The only silver he ever gave me.

Two silver sixpence. Mama used to let me hold them and shine them with my chubby child's palms, until they shone bright as a pair of stars. My dowry, she called them.

Or, more to the point, "The only t'ing your good-for-not'ing Papa leave you for a dowry, Bebe."

I don't know why I've kept them all these years. There's been plenty of times when two sixpence would have bought me a hot meal or a place to sleep. But I've kept them safe -- usually in my shoes -- ever since the day my father returned from his big voyage . . . .


He'd left months earlier with the word "treasure" on his lips, and I half-expected he'd come home draped with diamonds and golden chains. But he didn't -- he stumped in through the front door of our tavern with only his own bags draped over his shoulder, wearing the same clothes he'd had when he'd left and looking an ocean older and sadder. Captain Flint, Papa's grey parrot, screeched with delight and fluttered to his old perch above the bar. "Sunk off Tortuga! Sunk off Tortuga! Pieces of Eight!"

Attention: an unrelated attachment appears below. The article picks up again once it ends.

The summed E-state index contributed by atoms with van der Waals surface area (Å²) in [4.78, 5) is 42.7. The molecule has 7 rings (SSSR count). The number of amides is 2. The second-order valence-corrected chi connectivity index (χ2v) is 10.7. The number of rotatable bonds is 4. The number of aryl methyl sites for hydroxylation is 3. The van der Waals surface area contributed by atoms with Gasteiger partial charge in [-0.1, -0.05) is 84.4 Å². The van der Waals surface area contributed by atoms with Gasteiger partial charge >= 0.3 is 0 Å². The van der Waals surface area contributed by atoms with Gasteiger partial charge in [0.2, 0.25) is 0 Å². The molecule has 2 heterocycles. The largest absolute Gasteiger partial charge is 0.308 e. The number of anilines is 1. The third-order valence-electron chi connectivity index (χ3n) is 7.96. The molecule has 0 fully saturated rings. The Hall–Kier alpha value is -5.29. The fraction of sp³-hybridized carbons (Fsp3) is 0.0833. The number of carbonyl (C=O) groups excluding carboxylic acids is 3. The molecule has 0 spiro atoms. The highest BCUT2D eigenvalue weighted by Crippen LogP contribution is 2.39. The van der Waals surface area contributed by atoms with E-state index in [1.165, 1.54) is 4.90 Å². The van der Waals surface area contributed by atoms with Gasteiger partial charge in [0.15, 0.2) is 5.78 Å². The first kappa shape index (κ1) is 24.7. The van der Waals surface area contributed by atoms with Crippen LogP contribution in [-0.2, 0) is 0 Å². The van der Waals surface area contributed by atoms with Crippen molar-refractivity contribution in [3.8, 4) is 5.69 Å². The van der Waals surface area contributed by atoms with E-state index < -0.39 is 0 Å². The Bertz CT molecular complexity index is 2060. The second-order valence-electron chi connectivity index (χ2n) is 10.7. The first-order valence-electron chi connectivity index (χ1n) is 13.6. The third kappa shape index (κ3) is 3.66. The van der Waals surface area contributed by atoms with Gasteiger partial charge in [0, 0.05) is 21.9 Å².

"Aye, Cap'n." Papa chuckled wearily. "It's home we are at last, though not with the treasure I'd expected."

I ran to him then, begging to be held -- for, treasure or no, Papa was my favorite person in all the world. At seven years old, I wanted nothing more than to follow in his one-legged footsteps, to sail the seas with the "gentlemen of fortune" whose stories he told me as he tucked me in at night.

Mama had come in from the back room by now, and she frowned as she leaned against the bar -- but she said nothing. It was I who finally begged the story out of him.

He told us everything -- the voyage, the lengths he'd had to go to for the location of the island, and all that had happened once they'd got there -- the mutiny; the mad marooner who had nearly cost Papa his life; the quick, honest cabin boy who had saved it.

And the treasure, more than any man could hope to dream of, gleaming like so many bright stars . . . .